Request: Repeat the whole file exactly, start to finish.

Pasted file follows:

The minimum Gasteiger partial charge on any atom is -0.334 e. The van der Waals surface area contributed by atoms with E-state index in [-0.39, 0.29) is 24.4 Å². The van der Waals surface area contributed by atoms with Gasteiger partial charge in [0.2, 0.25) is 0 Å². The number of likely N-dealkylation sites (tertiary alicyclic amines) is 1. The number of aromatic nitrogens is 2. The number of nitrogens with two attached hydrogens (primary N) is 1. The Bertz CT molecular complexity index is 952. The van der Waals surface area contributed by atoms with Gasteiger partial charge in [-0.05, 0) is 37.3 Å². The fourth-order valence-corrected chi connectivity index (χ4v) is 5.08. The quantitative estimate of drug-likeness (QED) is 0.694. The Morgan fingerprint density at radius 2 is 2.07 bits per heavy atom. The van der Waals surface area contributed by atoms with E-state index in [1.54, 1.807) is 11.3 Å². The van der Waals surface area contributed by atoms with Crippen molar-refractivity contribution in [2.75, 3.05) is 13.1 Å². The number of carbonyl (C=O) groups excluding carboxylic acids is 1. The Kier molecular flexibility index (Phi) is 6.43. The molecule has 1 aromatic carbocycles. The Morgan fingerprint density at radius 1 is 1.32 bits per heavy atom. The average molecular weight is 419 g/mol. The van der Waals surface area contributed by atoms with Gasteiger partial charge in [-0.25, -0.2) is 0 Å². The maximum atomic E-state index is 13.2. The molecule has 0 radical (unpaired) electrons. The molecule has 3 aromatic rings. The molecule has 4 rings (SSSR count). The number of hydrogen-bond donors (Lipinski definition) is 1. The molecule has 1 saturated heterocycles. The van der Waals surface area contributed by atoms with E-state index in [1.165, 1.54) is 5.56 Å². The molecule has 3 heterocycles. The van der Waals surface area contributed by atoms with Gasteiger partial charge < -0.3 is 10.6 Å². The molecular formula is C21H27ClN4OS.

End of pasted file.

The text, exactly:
The minimum Gasteiger partial charge on any atom is -0.334 e. The van der Waals surface area contributed by atoms with E-state index in [-0.39, 0.29) is 24.4 Å². The van der Waals surface area contributed by atoms with Gasteiger partial charge in [0.2, 0.25) is 0 Å². The number of likely N-dealkylation sites (tertiary alicyclic amines) is 1. The number of aromatic nitrogens is 2. The number of nitrogens with two attached hydrogens (primary N) is 1. The Bertz CT molecular complexity index is 952. The van der Waals surface area contributed by atoms with Gasteiger partial charge in [-0.05, 0) is 37.3 Å². The fourth-order valence-corrected chi connectivity index (χ4v) is 5.08. The quantitative estimate of drug-likeness (QED) is 0.694. The Morgan fingerprint density at radius 2 is 2.07 bits per heavy atom. The van der Waals surface area contributed by atoms with E-state index in [1.54, 1.807) is 11.3 Å². The van der Waals surface area contributed by atoms with Crippen molar-refractivity contribution in [2.75, 3.05) is 13.1 Å². The number of carbonyl (C=O) groups excluding carboxylic acids is 1. The Kier molecular flexibility index (Phi) is 6.43. The molecule has 1 aromatic carbocycles. The Morgan fingerprint density at radius 1 is 1.32 bits per heavy atom. The average molecular weight is 419 g/mol. The van der Waals surface area contributed by atoms with Gasteiger partial charge in [-0.25, -0.2) is 0 Å². The maximum atomic E-state index is 13.2. The molecule has 0 radical (unpaired) electrons. The molecule has 3 aromatic rings. The molecule has 4 rings (SSSR count). The number of hydrogen-bond donors (Lipinski definition) is 1. The molecule has 1 saturated heterocycles. The van der Waals surface area contributed by atoms with E-state index in [1.165, 1.54) is 5.56 Å². The molecule has 3 heterocycles. The van der Waals surface area contributed by atoms with Gasteiger partial charge < -0.3 is 10.6 Å². The molecular formula is C21H27ClN4OS.